Constitutional crisis looms as MPs, senators argue over secret ballot

We’ve been talking all week about Friday’s presidential election, when Czech American economist Jan Švejnar will challenge incumbent Václav Klaus for the post. But with hours to go until MPs and senators gather at Prague Castle, a dispute over how to elect the president is threatening to overshadow the entire process, with some talking of a looming constitutional crisis.

The Czech parliament finds itself in the unusual situation where the lower house, the Chamber of Deputies, and the upper house, the Senate are at loggerheads as to how to elect the president. In past elections, the president was elected in a secret ballot. This time, however, the majority of MPs are in favour of an open ballot, and the majority of senators are in favour of a secret ballot.

If they can’t agree on how to vote – and lawyers differ on whether the lower house has the right to tell the upper house what to do – then Friday’s election has the potential to descend into a long and drawn-out argument over political process which will end with no presidential vote at all. Some warn that the whole thing could culminate in a constitutional crisis.

It might seem incredible that 18 years after the Velvet Revolution, Czechs still haven’t worked out their constitutional system. But this argument is not really about process, it’s about politics.

Václav Klaus
The current division of power in the Czech parliament is such that essentially a candidate can only win if at least some MPs betray their party and vote for the other guy. This can only happen in a secret ballot, because no MP is going to raise his hand and vote for the other guy when all of his colleagues – and the general public - are watching.

In the lower house, the Civic Democrats, who support Václav Klaus, are hoping enough Social Democrat MPs, who are supposed to be voting for Jan Švejnar, will vote for Mr Klaus instead. The easiest way to prevent that from happening is to force an open ballot. This is what the Greens, who support Mr Švejnar, and the Social Democrats, who will be embarrassed if some of their number vote for Mr Klaus, are doing. They appear to be supported by those Christian Democrats who support Mr Švejnar (the party is split between Klaus and Švejnar supporters).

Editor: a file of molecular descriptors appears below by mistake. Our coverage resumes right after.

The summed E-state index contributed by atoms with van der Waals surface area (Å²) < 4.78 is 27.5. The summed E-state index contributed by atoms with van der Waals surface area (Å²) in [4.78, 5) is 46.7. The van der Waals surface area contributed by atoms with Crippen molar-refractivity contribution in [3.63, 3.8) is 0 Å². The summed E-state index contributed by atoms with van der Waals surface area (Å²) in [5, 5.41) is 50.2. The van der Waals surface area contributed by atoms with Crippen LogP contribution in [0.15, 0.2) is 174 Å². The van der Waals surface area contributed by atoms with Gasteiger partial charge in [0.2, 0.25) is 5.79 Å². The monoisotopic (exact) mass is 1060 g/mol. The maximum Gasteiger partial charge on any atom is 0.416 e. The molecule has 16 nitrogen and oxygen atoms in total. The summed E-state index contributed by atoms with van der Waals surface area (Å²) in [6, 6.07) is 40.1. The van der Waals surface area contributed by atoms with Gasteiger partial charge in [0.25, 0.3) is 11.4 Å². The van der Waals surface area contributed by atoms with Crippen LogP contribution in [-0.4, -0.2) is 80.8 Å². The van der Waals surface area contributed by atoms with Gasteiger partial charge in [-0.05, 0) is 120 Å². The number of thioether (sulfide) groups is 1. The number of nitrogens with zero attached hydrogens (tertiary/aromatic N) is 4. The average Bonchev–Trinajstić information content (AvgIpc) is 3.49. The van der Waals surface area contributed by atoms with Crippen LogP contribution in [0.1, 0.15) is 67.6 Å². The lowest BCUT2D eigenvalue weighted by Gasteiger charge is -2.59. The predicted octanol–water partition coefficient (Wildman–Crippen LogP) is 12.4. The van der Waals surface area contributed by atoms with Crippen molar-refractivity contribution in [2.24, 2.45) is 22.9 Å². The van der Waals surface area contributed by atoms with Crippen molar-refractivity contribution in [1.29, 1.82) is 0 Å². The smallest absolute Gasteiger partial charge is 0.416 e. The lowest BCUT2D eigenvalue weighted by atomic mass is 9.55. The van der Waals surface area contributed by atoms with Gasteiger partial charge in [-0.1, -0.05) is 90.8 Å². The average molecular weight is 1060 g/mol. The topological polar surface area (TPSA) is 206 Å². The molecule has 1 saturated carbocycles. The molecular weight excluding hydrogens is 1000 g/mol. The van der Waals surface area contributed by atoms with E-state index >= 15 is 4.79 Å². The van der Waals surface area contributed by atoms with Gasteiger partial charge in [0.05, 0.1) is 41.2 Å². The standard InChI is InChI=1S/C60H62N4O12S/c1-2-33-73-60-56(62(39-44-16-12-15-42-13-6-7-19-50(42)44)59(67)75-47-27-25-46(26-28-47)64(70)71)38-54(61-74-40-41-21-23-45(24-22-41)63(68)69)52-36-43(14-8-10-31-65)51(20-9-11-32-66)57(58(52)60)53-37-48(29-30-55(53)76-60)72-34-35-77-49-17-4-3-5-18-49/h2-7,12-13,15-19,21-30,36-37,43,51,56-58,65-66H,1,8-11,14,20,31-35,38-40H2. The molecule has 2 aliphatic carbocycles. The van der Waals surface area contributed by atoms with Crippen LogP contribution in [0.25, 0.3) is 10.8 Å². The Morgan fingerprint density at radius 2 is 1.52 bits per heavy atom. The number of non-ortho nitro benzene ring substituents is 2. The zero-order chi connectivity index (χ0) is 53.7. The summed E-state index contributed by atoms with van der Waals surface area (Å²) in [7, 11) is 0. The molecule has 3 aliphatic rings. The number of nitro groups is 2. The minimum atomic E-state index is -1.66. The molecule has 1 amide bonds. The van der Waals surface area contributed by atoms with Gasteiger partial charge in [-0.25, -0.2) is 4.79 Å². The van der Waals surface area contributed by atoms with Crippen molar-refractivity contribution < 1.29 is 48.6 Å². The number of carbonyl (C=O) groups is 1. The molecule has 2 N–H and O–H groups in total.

However, it also works the other way round. Jan Švejnar can only be elected if some Civic Democrats vote for him, so it’s not clear whether this strategy will pay off for his supporters. A big unknown is the Communists, who will announce later on Thursday whether they want a secret ballot or not. There are also talks planned for Thursday evening between the leaders of the coalition parties. They might be able to pull something out of the hat at the last moment.

Jan Švejnar,  photo: CTK
If they can’t, Friday’s election will end in stalemate. There would almost certainly be no vote, just a lot of talk about political process. In the worst-case scenario, the whole matter would go to the Constitutional Court. Some politicians are warning darkly that the issue could even bring about the end of the ruling coalition.

It probably won’t come to that. But the whole secret ballot issue is a touchy question. As Senate chairman Přemysl Sobotka put it – the Roman Senate argued for four hundred years over the fairest and most democratic form of electoral process, and came up with the secret ballot. Hopefully, he said, Czechs aren’t about to have the same debate.